McCullough’s Cedarhurst restoration begins!

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Moonville, Piedmont, Fork Shoals, Local

September 4, 2023 by Moonville Mae - Views: 55

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McCullough’s Cedarhurst restoration begins!

Fork Shoals Historical Society is restoring the 1812 inn at Princeton to its original look. You will notice the changes as you drive by. She is the oldest brick structure in Greenville County. We started on Friday, August 4th, by removing the additions added in the 1900s. The brick will be repointed starting in October thanks to Jay West, our state representative, and the Greenville County Delegation!  Be sure to thank them when you see them!

CAD drawing of McCullough’s Cedarhurst with
probable outbuildings by Kyle Campbell

How stately the house is looking already! Her original brick Federal style was built by George Grace, a mason who also built important buildings in Laurens, Pendleton, and Georgia, and who was a friend of Joe McCullough’s.  But we do not have any drawings of the original plans for construction or for the room’s layout.  This is a conundrum for me, because I feel that it could be a plan published by Robert Mills, the famous first American born architect from Charleston.  Mills

published and sold plan books between 1800 and 1820 while he was studying in and around Washington, DC, where he married into a prominent Smith family that also had connections to South Carolina.  The plan books might verify my suspicion, and I have been looking for them even asking a friend, Jorge Perez-Rubio, to tackle this research while he was in Washington for the summer.  His work at the Smithsonian produced no copies of the plan books.  So, now we are looking for possible South Carolina collections that could give us the evidence we need.  If you know of private collections or museum collections that could help, please contact me.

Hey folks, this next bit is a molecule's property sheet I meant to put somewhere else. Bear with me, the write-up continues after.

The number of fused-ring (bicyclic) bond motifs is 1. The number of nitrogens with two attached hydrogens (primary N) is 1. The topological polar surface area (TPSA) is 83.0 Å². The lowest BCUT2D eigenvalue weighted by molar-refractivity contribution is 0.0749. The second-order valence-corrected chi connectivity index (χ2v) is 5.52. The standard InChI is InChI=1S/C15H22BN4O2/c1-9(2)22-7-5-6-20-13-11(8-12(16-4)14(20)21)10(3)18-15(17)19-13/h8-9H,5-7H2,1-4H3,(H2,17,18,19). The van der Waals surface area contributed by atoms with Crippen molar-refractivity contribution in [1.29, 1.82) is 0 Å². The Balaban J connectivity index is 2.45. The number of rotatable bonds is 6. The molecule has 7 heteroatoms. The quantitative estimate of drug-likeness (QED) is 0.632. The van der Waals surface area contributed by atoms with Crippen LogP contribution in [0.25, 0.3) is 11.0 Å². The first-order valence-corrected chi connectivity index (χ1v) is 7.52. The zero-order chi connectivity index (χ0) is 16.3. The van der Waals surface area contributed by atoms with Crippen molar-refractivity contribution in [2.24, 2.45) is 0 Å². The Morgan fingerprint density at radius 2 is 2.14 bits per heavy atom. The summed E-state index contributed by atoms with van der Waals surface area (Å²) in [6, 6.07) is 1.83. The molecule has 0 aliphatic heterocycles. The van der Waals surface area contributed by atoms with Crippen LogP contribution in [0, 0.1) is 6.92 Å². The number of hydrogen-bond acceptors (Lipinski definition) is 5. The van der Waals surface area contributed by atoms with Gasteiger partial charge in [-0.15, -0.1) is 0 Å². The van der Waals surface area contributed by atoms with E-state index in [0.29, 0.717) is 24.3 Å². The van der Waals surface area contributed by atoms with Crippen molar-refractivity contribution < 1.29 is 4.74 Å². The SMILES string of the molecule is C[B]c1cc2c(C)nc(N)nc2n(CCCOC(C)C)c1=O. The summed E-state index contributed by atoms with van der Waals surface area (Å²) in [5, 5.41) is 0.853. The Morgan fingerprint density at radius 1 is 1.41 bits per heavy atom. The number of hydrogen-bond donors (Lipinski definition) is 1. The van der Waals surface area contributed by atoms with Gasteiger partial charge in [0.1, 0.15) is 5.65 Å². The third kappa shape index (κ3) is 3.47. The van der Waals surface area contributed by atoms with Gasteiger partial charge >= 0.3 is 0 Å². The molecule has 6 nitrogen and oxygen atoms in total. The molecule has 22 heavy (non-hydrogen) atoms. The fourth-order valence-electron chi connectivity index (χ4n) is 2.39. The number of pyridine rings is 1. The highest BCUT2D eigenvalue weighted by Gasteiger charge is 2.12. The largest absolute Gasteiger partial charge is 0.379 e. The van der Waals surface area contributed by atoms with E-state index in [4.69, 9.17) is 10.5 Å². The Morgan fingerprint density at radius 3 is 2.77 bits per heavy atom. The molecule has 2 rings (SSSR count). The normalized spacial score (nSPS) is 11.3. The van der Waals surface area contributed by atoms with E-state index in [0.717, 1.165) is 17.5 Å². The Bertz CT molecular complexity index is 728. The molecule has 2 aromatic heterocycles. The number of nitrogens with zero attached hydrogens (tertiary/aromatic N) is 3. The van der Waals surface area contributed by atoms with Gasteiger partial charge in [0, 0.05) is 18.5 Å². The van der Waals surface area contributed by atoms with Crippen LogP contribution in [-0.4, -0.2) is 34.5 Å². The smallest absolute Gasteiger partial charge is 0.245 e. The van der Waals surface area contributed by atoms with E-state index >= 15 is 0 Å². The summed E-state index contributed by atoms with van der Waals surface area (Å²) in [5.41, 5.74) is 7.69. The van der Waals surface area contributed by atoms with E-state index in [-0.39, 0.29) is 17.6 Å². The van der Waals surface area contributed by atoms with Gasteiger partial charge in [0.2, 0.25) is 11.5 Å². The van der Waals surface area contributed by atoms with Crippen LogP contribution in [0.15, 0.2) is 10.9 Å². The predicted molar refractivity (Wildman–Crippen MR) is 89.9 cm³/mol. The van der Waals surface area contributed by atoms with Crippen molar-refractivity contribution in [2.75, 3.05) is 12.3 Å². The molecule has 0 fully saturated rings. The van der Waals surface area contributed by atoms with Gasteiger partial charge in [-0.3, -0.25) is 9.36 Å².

A beekeeper came and saved 
the hive last winter.

Photo Kyle Campbell of
Preservation South

Someone asked if there was a picture of McCullough’s Cedarhurst in its original form. No, there isn’t, because cameras weren’t available in the first part of the 1800s, and we only have evidence of her shape from a plat in the 1830s. From that document, we know the house was of the Federal Style popular at the time. There are no paintings or drawings from this early time either.  There is a watercolor of the house in about 1895 after the addition of the conservatory and

full-length double porches which were again changed in the remodel in 1930.  We do know that another house was built like Cedarhurst by a family friend in 1819 which still stands 20 miles to the south. It is called Stoney Point, and it was restored 10 or so years ago. Thus, using this house as a model and the basis of the solid brick walls, we can go back to the basic structure, study other historic Federal porch designs, and finally craft a probable plan.  In the current picture, you can see what a stately home/inn she was and will be again.

Cedarhurst will be open to the public as a house museum and garden. Fork Shoals Historical Society has many plans to support the history of Southern Greenville County through this historic inn on the old drover’s road to Augusta.  Join us in our work.

To receive the news of this preservation project, go to the Fork Shoals Historical Society’s posts on our Facebook page. Also, join in the work by donating or purchasing a copy of our book, Highway 25 in the Carolinas.  

We have sponsors for all the windows, and when the brick is completed, the windows will be replaced. But we still need a new roof to complete the stabilization of the exterior.  Please help make this happen!■

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